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MGF and ASG conceived the experiments, designed the study, and wrote the manuscript. MGF performed most of the experiments and analyzed the data. MGF and CVE performed the statistical analyses. PV, CO, CVE, MRG and AT contributed with experimental work, data interpretation, discussion, and manuscript revisions. VL contributed with data interpretation, discussion, and manuscript revisions. ASG supervised the study. All authors have read and approved the manuscript.

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Correspondence to Alejandra Sonia Guberman.

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Supplementary Information

Additional file 1: Figure S1.

Nanog expression and promoter state in MEF and PSCs. Data analysis of Nanog expression and epigenetic marks on its promoter in ESCs, iPSCs and MEFs. Stemformatics data-mining platform was used to perform the analysis from publicly available data [1, 2]. Nanog expression levels from RNA-seq (transcript) and LC-MS (protein) are shown in the upper panel; epigenetic marks within the Nanog promoter region from Histone ChIP-seq (H3K4me3 and H3K27me3, associated to active promoters and repressive marks, respectively) and from cytosine methylation by Bisulfite-sequencing are shown in the lower panel. Figure S2. Summary of SUMOylatability and previous results of the AKT variants used. Schematic representations of the AKT1 variants used in our current and previous work and table summarizing their main features (SUMOylation capability [3] and effect on the Nanog promoter in ESCs [4]). SUMO is represented by yellow balloons, hyperactivity-inducing mutations are portrayed as spiny edges and the two lysines replaced by arginine in 2KR and E17K/2KR mutants are indicated by the red Xs. Figure S3. NANOG is not detected in the U-2 OS cell line. Representative epifluorescence microscopy images of NANOG immunofluorescence (IF) of the tumoral osteosarcoma U-2 OS cell line, transfected with a vector encoding eGFP-NANOG. Transfection and IF were performed as previously described [4]. Scale bar represents 10 μm. The images show that endogenous NANOG is not detected, since the non-transfected cell (left, yellow arrow), evidenced by DAPI staining, has no NANOG signal (right panel). As a control of the IF, cells were transfected with a vector encoding NANOG fused to the fluorescent protein eGFP (eGFP-NANOG). This fusion protein was detected both through detection of eGFP fluorescence (middle panel) and by IF against NANOG (right panel). Figure S4. OCT4 and SOX2 are not detected in MEFs and U-2 OS cells. Western blot analysis of protein extracts of ESCs, NIH/3T3 MEFs and U-2 OS evaluating the presence of OCT4 and SOX2. GAPDH was revealed as loading control. The sample loaded in the 3rd lane corresponds to a cell line that is not included in this work. Figure S5. Downregulation of Oct4, Sox2 and Nanog by shRNA. ESCs were transfected with the pLKO.1-puro derived vectors encoding shRNA targeting Oct4 (shOct4), Sox2 (shSox2), Nanog (shNanog) and eGFP (shGFP), as indicated below each bar. mRNA levels of each specific target, indicated at the top, were evaluated by RT-qPCR, normalized to the geometric mean of Gapdh and Pgk1 and referred to the control (shGFP). Bars represent the mean ± SEM of three independent experiments. Asterisks (*) indicate significant differences compared to the corresponding control condition (p < 0.05). Figure S6. Multi-omic analysis of genes from Groups III to V in ESCs differentiating to epiblast-like cells (Related to Figure 3). mRNA (green) and/or protein (light blue) expression levels (log2 fold change) from multi-omic analysis of ESCs differentiating to epiblast-like cells. Data analysis was performed in the Stem Cell Atlas data-mining platform (http://www.stemcellatlas.org/) from publicly available transcriptomic and proteomic data [5]. Table S1. Full gene list of Group I from the cross-matching analysis of Figure 3.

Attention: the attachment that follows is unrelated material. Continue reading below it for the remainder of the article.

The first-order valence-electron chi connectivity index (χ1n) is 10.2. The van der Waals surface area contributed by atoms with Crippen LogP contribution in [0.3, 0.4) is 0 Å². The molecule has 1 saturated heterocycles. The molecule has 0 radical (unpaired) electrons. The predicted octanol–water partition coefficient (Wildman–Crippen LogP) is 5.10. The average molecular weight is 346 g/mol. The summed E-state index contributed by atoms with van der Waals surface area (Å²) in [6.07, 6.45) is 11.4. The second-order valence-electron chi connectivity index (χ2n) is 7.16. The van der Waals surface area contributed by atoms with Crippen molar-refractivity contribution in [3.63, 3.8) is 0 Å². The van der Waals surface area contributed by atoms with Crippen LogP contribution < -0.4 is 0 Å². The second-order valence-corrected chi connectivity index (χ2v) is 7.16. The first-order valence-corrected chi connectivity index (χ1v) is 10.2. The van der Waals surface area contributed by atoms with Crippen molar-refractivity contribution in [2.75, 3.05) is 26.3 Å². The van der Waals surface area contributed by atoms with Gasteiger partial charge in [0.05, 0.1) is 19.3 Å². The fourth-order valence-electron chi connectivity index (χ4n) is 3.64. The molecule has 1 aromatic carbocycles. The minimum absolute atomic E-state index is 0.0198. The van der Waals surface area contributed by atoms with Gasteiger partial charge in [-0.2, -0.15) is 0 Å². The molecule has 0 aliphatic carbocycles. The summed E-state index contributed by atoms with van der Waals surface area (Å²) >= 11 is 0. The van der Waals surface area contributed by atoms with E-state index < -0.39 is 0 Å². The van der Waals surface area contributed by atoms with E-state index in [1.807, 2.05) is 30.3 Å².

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Francia, M.G., Verneri, P., Oses, C. et al. AKT1 induces Nanog promoter in a SUMOylation-dependent manner in different pluripotent contexts. BMC Res Notes 16, 309 (2023). https://doi.org/10.1186/s13104-023-06598-3